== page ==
The ability to collect and analyze data about individuals has never been greater. People create huge trails of information as they browse, shop, consume data and interact online; machine learning, AI and data sharing can sort, filter and interpret information at an ever-finer level. In this new milieu, governments across the world are instituting new laws to protect the privacy and consumer rights of individuals. The California Consumer Privacy Act of 2018 (CCPA), which was passed in June 2018, is one such law.
Often referred to as ‘GDPR lite’, it bears similarities to the EU’s General Data Protection Regulation; the intent of the CCPA is to provide Californians with more control over their personal information, by ensuring the following rights:
(1) The right of Californians to know what personal information is being collected about them.
(2) The right of Californians to know whether their personal information is sold or disclosed and to whom.
(3) The right of Californians to say no to the sale of personal information.
(4) The right of Californians to access their personal information.
(5) The right of Californians to equal service and price, even if they exercise their privacy rights.
The Act will take effect on January 1, 2020. According to CCPA Readiness Benchmark Report, which was published by privacy compliance and risk management firm TrustArc, only 14 percent of companies are currently in compliance with the CCPA.
Which businesses would be covered by CCPA?
The CCPA protects California-based consumers, which means that any business collecting and processing the personal information of Californian residents – whether it is located in California, the US or overseas – would have to abide by it. It must also be noted that the CCPA applies only to for-profit entities; non-profit entities are exempt from CCPA.
Additionally, the business must meet one of the following criteria in order to be covered by CCPA:
- The business must generate annual gross revenue in excess of $25 million,
- The business must receive or share personal information of more than 50,000 California residents annually, or
- The business must derive at least 50 percent of its annual revenue by selling the personal information of California residents.
If a business does not meet all three of the aforementioned criteria, it will be considered exempt from CCPA.
As they did with GDPR, organizations will have to determine how they collect, store, share, and manage personal information, in preparation for CCPA too. For most organizations that must comply, this implies changing their procedures across the board, not just for Californians – consider this blog post by international law firm Proskauer, “For example, few companies are likely to devote the resources necessary to provide the Act’s opt-out options to a user visiting a Web site from an IP address in California, while providing a Web site without those features to residents of the other 49 states.”
Personal information, in the Act, is a broad definition that “identifies, relates to, describes, is capable of being associated with, or could reasonably be linked, directly or indirectly, with a particular consumer or household.” This definition covers data such as:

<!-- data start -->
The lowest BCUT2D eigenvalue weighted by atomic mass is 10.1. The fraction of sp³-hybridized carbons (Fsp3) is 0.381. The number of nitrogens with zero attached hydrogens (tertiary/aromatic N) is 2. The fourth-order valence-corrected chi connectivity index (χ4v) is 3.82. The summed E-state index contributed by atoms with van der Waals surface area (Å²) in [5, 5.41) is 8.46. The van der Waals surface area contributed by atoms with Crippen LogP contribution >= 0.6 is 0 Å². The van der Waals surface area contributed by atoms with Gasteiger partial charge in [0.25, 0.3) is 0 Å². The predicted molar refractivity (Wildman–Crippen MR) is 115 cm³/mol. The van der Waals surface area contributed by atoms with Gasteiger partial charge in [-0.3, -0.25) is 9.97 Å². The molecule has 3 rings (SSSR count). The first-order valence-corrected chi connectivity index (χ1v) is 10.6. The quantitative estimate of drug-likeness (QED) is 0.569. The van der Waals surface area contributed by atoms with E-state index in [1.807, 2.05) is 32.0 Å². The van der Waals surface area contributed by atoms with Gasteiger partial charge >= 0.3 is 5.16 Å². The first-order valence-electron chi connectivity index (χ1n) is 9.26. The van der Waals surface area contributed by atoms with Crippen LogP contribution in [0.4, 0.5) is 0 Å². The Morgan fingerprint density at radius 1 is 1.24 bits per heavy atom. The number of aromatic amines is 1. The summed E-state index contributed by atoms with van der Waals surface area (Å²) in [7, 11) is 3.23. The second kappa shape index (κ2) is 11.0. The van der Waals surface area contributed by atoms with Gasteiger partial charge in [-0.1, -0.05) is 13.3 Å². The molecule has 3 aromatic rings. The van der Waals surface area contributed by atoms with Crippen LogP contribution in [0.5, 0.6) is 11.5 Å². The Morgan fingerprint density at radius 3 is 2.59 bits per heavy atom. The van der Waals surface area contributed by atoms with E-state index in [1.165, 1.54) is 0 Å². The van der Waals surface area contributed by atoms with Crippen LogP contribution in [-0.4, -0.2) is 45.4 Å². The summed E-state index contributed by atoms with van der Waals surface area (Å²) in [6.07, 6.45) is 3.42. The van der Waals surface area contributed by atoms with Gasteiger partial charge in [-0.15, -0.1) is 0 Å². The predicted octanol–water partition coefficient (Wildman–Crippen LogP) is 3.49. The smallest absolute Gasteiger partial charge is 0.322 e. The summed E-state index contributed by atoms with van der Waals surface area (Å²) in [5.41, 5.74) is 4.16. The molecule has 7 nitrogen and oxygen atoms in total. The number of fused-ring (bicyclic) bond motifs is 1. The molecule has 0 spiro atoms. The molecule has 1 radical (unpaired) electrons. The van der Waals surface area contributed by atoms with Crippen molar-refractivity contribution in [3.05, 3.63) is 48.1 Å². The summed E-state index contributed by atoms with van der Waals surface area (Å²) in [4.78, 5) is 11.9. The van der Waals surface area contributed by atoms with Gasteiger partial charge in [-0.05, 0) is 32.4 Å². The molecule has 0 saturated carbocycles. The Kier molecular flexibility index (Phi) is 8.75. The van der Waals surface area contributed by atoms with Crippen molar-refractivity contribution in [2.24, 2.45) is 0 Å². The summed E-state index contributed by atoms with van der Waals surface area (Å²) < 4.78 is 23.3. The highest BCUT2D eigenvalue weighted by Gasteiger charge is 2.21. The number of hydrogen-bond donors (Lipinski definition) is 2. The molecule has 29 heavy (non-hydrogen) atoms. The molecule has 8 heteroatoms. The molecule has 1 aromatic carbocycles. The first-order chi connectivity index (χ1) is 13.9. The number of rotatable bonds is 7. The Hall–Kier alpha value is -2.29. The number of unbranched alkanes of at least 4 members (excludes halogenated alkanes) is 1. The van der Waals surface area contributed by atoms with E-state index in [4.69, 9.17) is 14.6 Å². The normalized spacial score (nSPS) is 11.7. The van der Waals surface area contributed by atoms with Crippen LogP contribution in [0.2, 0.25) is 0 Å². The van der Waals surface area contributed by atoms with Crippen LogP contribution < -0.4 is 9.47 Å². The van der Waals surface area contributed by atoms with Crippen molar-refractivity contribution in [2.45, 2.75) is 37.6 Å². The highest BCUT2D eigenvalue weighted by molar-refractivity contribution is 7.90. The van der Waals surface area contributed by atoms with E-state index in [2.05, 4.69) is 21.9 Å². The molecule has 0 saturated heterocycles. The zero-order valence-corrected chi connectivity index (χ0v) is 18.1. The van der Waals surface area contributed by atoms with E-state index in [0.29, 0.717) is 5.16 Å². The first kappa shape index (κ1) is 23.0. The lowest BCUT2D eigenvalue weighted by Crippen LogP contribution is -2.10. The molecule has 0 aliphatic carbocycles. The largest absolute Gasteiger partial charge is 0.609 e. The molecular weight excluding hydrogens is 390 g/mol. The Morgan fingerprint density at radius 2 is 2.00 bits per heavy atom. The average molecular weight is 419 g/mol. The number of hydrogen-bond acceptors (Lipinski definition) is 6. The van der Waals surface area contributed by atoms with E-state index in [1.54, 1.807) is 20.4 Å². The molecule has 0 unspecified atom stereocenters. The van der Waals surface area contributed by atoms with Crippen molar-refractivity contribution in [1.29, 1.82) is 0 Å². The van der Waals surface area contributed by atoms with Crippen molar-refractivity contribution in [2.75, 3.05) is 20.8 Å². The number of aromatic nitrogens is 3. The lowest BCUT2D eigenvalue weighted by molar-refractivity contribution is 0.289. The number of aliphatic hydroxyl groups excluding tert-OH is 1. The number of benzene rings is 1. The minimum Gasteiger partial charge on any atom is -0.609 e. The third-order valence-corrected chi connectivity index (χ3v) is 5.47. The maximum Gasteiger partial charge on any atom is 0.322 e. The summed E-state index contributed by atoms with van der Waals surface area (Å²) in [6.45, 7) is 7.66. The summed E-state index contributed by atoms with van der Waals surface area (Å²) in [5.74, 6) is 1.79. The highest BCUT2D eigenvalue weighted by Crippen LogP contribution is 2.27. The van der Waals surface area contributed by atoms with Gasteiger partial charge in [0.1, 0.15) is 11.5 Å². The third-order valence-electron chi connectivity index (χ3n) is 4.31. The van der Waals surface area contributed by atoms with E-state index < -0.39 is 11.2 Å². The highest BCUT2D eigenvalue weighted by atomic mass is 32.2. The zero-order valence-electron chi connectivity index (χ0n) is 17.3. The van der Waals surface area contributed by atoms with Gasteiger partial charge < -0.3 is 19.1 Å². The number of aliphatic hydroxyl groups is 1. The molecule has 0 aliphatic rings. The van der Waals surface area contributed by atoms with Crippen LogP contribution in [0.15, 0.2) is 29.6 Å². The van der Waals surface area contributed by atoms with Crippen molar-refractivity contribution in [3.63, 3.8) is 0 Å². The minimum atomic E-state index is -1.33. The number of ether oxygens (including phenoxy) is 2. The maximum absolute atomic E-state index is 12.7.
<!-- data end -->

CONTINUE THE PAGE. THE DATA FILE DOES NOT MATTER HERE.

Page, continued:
- Personally identifiable information (PII) such as name, address, IP address, email address, account name, social security number, passport number, and driving license
- Browsing history, interaction with advertisements, apps, or websites
- Property records
- Psychometric data
- Employment history
CCPA: Assessing where your data practices stand
Many companies have already implemented stringent privacy protections in their preparation for GDPR compliance. As there are many areas of overlap between the CCPA and GDPR, a similar model could be instructive in implementing processes and procedures.
What personal information are you currently collecting and what are you doing with it? A proper data mapping will help your organization understand the information lifecycle and what systems you have in place to manage and protect it.
Data Lifecycle Management (DLM)
The audit identifies what privacy safeguards and deficiencies are in place. The next step is to strategize an effective Data Lifecycle Management (DLM) plan that manages all stages of data use: Creating, storing, using, sharing, archiving and destroying.
How will you implement and operationalize the DLM plan? Systemizing and automating data procedures helps ensure processes are ongoing and accurate. Reports and other audit procedures are also automatable.
As opposed to being strictly a cost, implementing new procedures can create efficiencies, new insights and other valuable actionable items. As an article in the Internet of Business states “but as with GDPR in Europe, canny organizations should see any incoming regulation as an opportunity and as a key competitive differentiator, and not as a threat to their business models.”
Communicating how your organization handles personal information is a fundamental requirement of the CCPA.
As more of our lives are lived digitally, trust in those that have our information becomes more important. As Michael V. Marrale, CEO of M Science, writes in Forbes, “consumers having control of their data and the use rights associated with it will force the industry to grow up and take responsibility for its actions. It will force out bad actors, consolidate around the responsible operators and foster a trust that we all need to continue to benefit from the economic efficiencies a data driven economy brings to us all.”
Companies that demonstrate full transparency will further gain the trust of consumers, especially at a time when there is growing public skepticism around trusting companies with personal data.
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